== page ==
Sunday, June 28, 2015

Six Trajectories for Digital Technology in Higher Education

 Malcolm Brown, Educause Review,  June 22, 2015

When we consider the future roles of digital technology in higher education, it is often helpful to think in terms of trajectories rather than predictions. Predictions are remarkably fragile things. Any unforeseen factor will render the prediction false or off-target, and as those variables increase, so too does the likelihood that the prediction will fail. Predictions also tend to be projections of the current and the known, ornamented with something that provides a futuristic hue. In the case of digital technology, given the acceleration of change—enabled by the very things whose course we are trying to predict—the conundrum of predictions may be at its most acute.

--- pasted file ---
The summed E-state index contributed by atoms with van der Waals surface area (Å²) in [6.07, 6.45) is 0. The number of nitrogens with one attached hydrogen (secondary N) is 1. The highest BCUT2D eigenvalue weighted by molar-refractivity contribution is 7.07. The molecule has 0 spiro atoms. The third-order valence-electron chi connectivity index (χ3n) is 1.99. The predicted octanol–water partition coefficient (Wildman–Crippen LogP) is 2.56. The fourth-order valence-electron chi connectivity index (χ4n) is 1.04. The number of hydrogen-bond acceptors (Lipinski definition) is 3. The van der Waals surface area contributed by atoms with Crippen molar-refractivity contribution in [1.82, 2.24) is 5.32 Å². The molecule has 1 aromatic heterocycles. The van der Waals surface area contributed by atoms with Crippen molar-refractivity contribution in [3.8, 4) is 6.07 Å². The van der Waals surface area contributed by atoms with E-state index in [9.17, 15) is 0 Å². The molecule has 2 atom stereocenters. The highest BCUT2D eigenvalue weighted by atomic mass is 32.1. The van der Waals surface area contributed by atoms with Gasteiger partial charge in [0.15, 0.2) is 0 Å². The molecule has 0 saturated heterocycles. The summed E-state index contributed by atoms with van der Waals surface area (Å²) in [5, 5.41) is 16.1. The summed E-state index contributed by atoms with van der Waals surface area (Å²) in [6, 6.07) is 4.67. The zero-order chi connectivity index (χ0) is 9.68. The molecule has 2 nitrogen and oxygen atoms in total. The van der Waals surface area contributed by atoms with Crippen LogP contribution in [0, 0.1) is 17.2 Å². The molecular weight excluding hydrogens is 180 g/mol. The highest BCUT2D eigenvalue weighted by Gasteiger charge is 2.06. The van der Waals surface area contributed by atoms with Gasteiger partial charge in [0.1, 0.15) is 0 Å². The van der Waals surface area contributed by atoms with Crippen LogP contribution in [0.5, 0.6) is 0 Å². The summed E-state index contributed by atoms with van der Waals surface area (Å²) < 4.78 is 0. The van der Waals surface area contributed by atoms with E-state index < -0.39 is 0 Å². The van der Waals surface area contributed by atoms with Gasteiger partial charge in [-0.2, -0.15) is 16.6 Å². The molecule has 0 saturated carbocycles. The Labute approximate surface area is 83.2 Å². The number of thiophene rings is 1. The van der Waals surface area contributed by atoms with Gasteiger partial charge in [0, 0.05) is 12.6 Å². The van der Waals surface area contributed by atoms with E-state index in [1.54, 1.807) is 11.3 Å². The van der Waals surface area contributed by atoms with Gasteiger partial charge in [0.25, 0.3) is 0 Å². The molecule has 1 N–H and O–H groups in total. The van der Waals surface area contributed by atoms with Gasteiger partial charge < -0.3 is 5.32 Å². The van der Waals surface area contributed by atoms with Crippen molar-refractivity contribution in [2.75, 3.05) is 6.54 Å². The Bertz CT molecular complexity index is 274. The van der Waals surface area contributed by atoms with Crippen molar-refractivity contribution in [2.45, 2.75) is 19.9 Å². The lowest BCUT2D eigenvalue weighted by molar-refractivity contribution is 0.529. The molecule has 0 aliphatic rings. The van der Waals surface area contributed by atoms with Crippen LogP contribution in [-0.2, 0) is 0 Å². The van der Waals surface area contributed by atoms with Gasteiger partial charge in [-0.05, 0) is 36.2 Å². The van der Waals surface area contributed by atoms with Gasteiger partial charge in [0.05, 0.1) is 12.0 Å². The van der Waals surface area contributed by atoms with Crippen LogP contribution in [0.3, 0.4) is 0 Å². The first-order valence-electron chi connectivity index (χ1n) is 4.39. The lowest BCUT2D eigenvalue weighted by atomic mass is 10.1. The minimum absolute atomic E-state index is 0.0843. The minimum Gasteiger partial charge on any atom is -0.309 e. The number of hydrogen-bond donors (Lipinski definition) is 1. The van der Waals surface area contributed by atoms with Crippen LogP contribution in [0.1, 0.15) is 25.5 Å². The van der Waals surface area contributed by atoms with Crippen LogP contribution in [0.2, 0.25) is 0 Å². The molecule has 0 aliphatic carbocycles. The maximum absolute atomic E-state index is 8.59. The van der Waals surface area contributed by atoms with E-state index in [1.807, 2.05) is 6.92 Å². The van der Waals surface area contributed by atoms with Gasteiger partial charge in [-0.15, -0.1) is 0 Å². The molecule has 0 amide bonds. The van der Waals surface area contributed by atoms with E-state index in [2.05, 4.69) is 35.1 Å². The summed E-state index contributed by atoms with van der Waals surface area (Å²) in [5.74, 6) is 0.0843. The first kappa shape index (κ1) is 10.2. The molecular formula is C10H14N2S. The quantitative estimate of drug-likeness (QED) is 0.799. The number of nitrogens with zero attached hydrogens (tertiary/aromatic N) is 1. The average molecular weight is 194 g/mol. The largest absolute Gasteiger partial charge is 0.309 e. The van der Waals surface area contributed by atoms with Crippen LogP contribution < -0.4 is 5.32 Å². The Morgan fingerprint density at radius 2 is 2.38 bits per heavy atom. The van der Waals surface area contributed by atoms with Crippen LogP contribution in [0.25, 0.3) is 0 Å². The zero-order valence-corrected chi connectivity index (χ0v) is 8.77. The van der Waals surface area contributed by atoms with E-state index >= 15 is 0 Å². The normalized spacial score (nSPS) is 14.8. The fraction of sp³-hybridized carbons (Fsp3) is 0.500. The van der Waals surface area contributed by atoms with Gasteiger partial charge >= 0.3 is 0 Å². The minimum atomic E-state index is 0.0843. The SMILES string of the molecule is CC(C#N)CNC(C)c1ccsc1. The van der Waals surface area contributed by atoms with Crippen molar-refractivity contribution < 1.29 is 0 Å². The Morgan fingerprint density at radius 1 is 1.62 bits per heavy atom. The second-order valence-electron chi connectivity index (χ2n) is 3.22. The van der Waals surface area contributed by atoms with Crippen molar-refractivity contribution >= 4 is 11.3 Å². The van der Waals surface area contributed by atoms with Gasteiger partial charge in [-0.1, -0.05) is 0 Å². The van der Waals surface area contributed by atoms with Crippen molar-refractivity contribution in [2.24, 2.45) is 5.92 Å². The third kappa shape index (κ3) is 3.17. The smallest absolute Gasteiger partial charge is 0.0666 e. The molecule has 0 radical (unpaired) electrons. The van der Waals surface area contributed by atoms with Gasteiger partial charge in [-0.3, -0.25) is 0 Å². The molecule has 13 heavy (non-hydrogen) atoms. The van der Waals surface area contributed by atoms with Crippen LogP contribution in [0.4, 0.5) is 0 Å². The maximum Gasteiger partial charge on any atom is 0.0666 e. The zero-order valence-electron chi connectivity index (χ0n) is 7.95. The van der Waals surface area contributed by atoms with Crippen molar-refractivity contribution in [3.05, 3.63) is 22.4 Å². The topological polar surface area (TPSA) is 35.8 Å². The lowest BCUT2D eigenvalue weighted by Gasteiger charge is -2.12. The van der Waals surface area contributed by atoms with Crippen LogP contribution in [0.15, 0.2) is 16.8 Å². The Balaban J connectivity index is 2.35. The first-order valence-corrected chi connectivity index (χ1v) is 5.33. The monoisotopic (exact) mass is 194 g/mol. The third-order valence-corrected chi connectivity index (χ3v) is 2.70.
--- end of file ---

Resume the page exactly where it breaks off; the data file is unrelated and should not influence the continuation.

It is thus more practical to work with trajectories. With a trajectory, we know where something is headed, but we cannot say—or we refrain from guessing—where it will end. Working with trajectories is an admission that we cannot foresee the unanticipated factors and developments that might influence the trajectory, accelerating it or perhaps instead derailing it entirely. In this sense, working with trajectories is a more humble and realistic way of facing the future. A trajectory is also far less fatalistic than a prediction. The latter asserts that this is where we will end up, whereas a trajectory shows where we might end up.

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